Entries in Mac (3)


Apple Sold 27 Million iPhones in 4th Quarter; Earnings Lower Than Expected

Feng Li/Getty Images(NEW YORK) -- Apple Inc. (NASDAQ: AAPL), the world's most valuable company, reported lower-than-expected fourth-quarter earnings Thursday because it's having trouble keeping up with demand for its market-leading products.

Inventory issues have reportedly affected iPhone 5 sales, struggling to keep up with orders.

The company sold 26.9 million iPhones in the last three months, up 58 percent in the same period a year ago. The company sold 14 million iPads, up 26 percent, and 4.9 million Macs, a one-percent unit increase. The company sold 5.3 million iPods, a 19-percent decline from a year ago.

"We're very proud to end a fantastic fiscal year with record September quarter results," Tim Cook, Apple's CEO, said in a statement. "We're entering this holiday season with the best iPhone, iPad, Mac and iPod products ever, and we remain very confident in our new product pipeline."

Apple's "pipeline" of manufacturing and distribution will be key in the next coming months during the holiday season, which is traditionally the best quarter for the tech company and many other retail companies.

Apple earned $35.97 billion in revenue, slightly higher than the $35.80 billion some analysts expected. Meanwhile, its earnings were $8.2 billion, lower than expected.

Shares of Apple closed down 1.14 percent to $609.80 a share at the end of regular trading.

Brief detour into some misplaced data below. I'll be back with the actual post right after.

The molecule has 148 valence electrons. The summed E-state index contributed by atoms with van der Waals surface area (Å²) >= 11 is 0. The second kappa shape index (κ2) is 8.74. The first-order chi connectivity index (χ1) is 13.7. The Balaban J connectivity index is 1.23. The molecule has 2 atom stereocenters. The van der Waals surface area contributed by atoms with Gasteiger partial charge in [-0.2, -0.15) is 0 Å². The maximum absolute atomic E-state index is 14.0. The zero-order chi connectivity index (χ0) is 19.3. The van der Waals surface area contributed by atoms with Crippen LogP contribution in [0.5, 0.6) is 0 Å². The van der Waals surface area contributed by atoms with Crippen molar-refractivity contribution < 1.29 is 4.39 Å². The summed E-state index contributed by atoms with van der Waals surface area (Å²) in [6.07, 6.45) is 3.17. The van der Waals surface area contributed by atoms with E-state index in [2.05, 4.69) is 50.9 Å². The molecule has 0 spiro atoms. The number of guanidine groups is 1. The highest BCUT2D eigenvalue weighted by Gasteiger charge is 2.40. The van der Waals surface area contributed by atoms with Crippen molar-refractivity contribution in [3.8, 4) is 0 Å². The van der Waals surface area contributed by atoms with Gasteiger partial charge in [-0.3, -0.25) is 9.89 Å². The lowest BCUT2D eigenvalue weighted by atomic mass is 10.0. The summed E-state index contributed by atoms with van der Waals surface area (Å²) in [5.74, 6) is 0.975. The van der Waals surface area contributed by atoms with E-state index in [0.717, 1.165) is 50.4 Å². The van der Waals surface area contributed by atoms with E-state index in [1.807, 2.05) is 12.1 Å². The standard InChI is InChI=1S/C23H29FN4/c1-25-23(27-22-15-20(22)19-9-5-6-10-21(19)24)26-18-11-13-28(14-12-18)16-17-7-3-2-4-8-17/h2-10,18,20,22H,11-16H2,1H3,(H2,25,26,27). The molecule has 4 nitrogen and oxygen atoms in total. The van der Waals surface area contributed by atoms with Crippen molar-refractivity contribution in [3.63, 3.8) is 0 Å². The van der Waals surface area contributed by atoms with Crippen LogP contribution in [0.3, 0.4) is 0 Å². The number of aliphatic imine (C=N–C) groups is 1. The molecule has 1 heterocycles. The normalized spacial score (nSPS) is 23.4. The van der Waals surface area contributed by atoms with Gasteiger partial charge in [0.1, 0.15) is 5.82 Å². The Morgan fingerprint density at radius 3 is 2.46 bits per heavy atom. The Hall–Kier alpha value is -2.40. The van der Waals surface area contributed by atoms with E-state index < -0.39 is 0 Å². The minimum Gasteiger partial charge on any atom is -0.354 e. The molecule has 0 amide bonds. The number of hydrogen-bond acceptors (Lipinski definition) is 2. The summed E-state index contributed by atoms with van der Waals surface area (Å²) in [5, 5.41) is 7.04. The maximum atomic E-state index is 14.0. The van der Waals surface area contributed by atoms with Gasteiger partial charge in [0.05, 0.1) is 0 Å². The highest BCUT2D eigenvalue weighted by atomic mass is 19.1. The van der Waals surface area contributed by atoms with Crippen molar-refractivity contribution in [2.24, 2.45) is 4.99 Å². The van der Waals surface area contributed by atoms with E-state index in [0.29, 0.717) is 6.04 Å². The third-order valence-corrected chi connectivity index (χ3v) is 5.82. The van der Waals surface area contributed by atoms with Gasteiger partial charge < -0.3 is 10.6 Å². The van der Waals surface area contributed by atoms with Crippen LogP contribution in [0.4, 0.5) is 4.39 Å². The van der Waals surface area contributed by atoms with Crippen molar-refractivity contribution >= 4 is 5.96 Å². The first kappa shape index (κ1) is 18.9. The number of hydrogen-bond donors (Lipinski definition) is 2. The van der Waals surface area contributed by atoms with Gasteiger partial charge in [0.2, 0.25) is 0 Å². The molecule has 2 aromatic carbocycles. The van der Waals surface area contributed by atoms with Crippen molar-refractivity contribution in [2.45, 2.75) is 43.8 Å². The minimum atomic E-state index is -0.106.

Tavis McCourt, analyst with investment firm Raymond James, said he expected slower growth in the next few quarters than in previous years.

Raymond James expects Apple's stock to reach $730 in a year.

"Apple is doing very well. They are taking market share across all their product categories, but the economy is slowing as well," he said.

On Tuesday, Apple announced the new iPad Mini, which is slightly cheaper at $329 compared to the $399 iPad 2, a fourth-generation iPad and several new Mac computers, including a 13-inch Macbook Pro.

Overall, McCourt said he was "pleased" with Thursday's product announcement, though Apple's main revenue driver is the iPhone.

"The iPad, though successful, is still only in the early stages of its growth," he said.

On Tuesday, Apple said it sold its 100 millionth iPad two weeks ago.

Apple had 3.2 million iPads in its channel at the end of June and may have bled the previous iPad inventory ahead of the fourth-generation iPad launch, negatively impacting the number of products available to the public, McCourt notes.

In July, Apple reported lower-than-expected third-quarter revenue of $35 billion, while analysts had expected $37 billion. The company reported higher profit of $8.8 billion for the third quarter, up from $7.3 billion the previous year. The company had sold 17 million iPads in that quarter.

Copyright 2012 ABC News Radio


Orbitz Guiding Mac Users to More Costly Hotels?